Inflation and the Battle to Tame It Will Persist

November 02, 2022

Higher costs for goods and services permeated the economy in recent months, but will inflation persist or return to the 1% to 2% range that we have enjoyed in recent decades? By July, the consumer price index for urban consumers (CPI-U) increased by 8.5% from the previous year. Inflation reached a 40-year peak in June, spurred by a perfect storm of labor shortages, supply chain issues, geopolitical issues, a war in Europe and high energy costs. The tight labor market led to higher wages for workers and higher prices for consumers while de-globalization and supply chain disruptions left store shelves bare of some items. Easy monetary policy and market intervention by central banks around the world has led to an influx of capital for all types of investment, contributing to inflation. 

Stronger than expected demand combined with supply disruptions and the war in Ukraine drove energy costs higher. Building upon the lackluster demand in 2021, energy prices were nearly 33% higher than last year in July. Though gas prices, the primary factor in CPI-U growth pulling back from more than 9% in June, have moderated in the month of July, the outlook for utility prices is a movement higher, particularly as winter approaches. 

The price of food rose in July, increasing by 10.9% compared with last year. Another confluence of events, labor shortages and higher wages for farm workers and plant employees combined with higher transportation costs increased prices for consumers. In addition, bad weather and water restrictions reduced some crop harvests while poultry producers were hit by avian flu.  

Long a source of disinflation, goods prices accelerated sharply in early 2022 before moderating slightly in recent months. The price of goods, less food and energy, were up by 7.0% in July compared with one year ago. With little end in sight for supply chain issues and increased labor input costs, the higher pricing for goods will likely persist. As the category accounts for roughly 20% of the CPI-U, the rising prices for goods should lead to elevated inflation through the near term. 

The rise in prices for some goods and services may prove to be temporary, yet others are driven by structural shifts that will add to inflationary pressures for some time. Energy costs tend to be volatile, and while high gas prices are a burden to consumers, producers typically increase output to meet demand.

Other price increases may be more long-lasting. The weakening of globalization, including trade sanctions and protectionist trade policies, reduced flow of goods across borders and the rise of onshoring production, will lead to higher prices of many goods. Globalization, particularly utilizing low-cost manufacturing abroad, drove disinflation for two decades and the reversal will keep inflation higher for a longer period. However, the on-shoring and near-shoring of production, as well as developing greater supply chain resiliency, will fuel space demand in the industrial real estate sector. Of course, making the supply chain more resilient will add costs, much of which may be borne by consumers.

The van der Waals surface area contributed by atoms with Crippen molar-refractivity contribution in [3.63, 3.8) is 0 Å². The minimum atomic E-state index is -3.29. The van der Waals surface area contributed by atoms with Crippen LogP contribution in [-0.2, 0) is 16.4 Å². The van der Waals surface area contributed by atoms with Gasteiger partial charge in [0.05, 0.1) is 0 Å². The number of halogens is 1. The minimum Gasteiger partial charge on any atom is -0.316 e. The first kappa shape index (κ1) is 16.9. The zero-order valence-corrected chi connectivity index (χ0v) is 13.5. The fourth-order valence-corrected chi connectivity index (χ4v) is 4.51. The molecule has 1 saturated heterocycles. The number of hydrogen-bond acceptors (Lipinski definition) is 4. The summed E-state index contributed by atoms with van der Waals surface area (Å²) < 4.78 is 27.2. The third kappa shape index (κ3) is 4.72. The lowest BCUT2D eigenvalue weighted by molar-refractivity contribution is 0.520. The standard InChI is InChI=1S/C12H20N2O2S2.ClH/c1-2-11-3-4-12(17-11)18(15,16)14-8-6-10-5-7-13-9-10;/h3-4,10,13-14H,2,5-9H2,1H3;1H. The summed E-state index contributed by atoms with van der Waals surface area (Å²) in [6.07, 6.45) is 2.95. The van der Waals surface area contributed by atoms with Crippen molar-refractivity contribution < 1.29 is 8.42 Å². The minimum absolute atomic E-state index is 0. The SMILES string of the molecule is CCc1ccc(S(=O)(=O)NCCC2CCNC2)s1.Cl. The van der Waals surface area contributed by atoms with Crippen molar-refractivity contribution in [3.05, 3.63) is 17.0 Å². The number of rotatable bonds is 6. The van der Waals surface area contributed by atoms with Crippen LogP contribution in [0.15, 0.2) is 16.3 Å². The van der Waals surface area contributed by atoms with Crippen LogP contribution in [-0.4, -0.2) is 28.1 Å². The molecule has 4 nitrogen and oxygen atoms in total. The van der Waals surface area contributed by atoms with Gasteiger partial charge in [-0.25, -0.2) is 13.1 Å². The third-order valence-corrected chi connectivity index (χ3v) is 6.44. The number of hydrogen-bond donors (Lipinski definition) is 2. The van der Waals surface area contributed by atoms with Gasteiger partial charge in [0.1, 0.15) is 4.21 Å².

Demographic shifts already underway may also maintain higher inflation. The aging workforce is leading to a growing number of retirees, one of the reasons for the current labor shortage. As the number of consumers rises faster than the number of producers, or workers, wages may rise further. Thus far, higher inflation has not impacted demand for housing, particularly in the apartment and single-family home rental segments with strong absorption and rent gains. With occupancy near historic highs and a shortfall of housing development for decades, market rents may continue to outpace inflation.

The Federal Reserve played a role in the surge in inflation. The zero-rate policy, which ended in March, was in place for much too long. Purchases of federal government debt also continued, helping the Federal Reserve balance sheet approach $9 trillion. The central bank’s support of the housing market through agency bond purchases helped spur the elevated house price gains during the last two years. 

Following three rate hikes of 75 basis points each and a strongly worded message during the recent Jackson Hole Economic Symposium, the Federal Reserve’s resolve to tame inflation should no longer be second guessed. The Federal Reserve is likely to continue to raise short-term rates as well as reduce its balance sheet. It would seem that the price control portion of the dual mandate will be the primary focus versus full employment in the near term. Perhaps the Federal Reserve is acknowledging that it fell behind the curve in the fight against inflation in the early part of the year. In any event, Federal Reserve Chairman Jerome Powell noted that “Price stability is the responsibility of the Federal Reserve and serves as the bedrock of our economy.” He went on to further state that “Central banks can and should take responsibility for delivering low and stable inflation.” Chairman Powell closed his speech by saying, “We will keep at it until we are confident the job is done.” 

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